Quercetin suppresses DNA double-strand break repair and enhances the radiosensitivity of human ovarian cancer cells via p53-dependent endoplasmic reticulum stress pathway.
Onco Targets Ther. 2018 ;11:17-27. Epub 2017 Dec 21. PMID: 29317830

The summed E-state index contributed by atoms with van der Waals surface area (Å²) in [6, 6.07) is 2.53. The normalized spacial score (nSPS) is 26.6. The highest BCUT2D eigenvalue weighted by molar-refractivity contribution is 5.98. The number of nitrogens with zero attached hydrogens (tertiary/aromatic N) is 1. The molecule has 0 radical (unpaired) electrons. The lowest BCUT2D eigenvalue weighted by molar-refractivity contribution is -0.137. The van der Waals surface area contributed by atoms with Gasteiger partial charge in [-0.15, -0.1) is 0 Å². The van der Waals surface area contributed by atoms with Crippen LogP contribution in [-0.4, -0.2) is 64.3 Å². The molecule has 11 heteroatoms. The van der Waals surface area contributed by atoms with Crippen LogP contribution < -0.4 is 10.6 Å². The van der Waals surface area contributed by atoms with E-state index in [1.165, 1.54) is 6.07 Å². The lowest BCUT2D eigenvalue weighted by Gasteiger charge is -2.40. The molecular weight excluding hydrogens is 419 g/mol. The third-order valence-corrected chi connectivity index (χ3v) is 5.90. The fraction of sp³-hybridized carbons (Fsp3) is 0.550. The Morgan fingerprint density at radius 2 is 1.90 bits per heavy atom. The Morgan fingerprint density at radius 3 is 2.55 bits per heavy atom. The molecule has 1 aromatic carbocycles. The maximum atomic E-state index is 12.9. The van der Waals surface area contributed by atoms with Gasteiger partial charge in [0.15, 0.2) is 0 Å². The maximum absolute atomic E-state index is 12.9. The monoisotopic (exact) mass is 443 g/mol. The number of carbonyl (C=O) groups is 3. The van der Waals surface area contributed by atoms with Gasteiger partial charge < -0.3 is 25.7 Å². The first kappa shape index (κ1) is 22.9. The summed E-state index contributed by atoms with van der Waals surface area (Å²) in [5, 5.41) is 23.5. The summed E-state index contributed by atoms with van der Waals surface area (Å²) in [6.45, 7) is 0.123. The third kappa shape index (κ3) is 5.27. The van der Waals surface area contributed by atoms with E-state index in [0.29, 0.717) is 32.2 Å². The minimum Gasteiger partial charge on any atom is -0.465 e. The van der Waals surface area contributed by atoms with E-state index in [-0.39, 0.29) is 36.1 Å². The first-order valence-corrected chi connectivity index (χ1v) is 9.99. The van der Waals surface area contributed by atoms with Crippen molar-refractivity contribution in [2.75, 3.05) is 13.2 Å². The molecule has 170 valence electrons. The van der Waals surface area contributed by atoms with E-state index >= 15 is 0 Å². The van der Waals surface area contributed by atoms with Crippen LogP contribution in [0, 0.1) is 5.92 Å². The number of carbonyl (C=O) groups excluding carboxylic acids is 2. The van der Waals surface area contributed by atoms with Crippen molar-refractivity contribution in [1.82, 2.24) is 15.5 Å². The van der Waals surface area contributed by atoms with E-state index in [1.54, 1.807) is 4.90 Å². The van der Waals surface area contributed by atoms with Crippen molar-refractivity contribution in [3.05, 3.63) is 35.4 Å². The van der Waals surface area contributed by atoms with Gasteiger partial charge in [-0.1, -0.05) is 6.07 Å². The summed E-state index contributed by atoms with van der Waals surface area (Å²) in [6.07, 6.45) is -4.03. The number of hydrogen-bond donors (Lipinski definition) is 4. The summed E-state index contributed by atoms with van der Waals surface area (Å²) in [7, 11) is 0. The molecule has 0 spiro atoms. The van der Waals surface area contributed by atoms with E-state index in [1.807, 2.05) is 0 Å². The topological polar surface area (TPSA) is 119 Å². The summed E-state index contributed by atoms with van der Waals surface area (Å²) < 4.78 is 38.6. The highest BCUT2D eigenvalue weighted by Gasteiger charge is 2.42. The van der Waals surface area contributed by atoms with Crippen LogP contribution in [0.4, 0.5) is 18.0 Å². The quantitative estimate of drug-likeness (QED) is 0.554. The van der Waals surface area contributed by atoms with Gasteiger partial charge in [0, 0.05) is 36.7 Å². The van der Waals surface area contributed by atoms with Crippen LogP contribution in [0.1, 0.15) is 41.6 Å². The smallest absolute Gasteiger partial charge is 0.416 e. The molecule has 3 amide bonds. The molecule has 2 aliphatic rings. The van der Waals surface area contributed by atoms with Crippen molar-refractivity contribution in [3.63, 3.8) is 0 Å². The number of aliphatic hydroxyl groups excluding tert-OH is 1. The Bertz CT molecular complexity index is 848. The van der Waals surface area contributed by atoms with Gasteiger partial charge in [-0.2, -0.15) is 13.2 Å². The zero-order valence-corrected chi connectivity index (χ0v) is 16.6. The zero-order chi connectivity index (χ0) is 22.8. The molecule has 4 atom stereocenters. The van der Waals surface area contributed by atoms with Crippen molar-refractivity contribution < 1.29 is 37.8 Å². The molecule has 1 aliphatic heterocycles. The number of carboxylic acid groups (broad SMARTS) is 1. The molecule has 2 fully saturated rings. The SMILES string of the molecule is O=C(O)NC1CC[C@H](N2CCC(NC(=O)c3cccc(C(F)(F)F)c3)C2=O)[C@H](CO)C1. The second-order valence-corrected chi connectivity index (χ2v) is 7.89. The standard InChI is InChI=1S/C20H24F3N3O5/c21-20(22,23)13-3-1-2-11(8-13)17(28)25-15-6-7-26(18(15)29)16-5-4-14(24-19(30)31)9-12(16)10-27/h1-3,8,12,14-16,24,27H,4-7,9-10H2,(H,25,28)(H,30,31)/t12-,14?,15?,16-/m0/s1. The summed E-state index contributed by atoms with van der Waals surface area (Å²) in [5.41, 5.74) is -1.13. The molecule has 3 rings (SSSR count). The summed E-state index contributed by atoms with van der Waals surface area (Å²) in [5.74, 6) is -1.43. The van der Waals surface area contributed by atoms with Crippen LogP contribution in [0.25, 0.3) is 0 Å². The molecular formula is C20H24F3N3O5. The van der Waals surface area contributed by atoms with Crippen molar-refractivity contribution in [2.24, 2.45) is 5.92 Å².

Quercetin is proven to have anticancer effects for many cancers. However, the role of tumor suppressor p53 on quercetin's radiosensitization and regulation of endoplasmic reticulum (ER) stress response in this process remains obscure. Here, quercetin exposure resulted in ER stress, prolonged DNA repair, and the expression of p53 protein; phosphorylation on serine 15 and 20 increased in combination with X-irradiation. Quercetin pretreatment could potentiate radiation-induced cell death. The combination of irradiation and quercetin treatment aggravated DNA damages and caused typical apoptotic cell death; as well the expression of Bax and p21 elevated and the expression of Bcl-2 decreased. Knocking down of p53 could reverse all the above effects under quercetin in combination with radiation. In addition, quercetin-induced radiosensitization was through stimulation of ATM phosphorylation. In human ovarian cancer xenograft model, combined treatment of quercetin and radiation significantly restrained the growth of tumors, accompanied with the activation of p53, CCAAT/enhancer-binding protein homologous protein, andγ-H2AX. Overall, these results indicated that quercetin acted as a promising radiosensitizer through p53-dependent ER stress signals.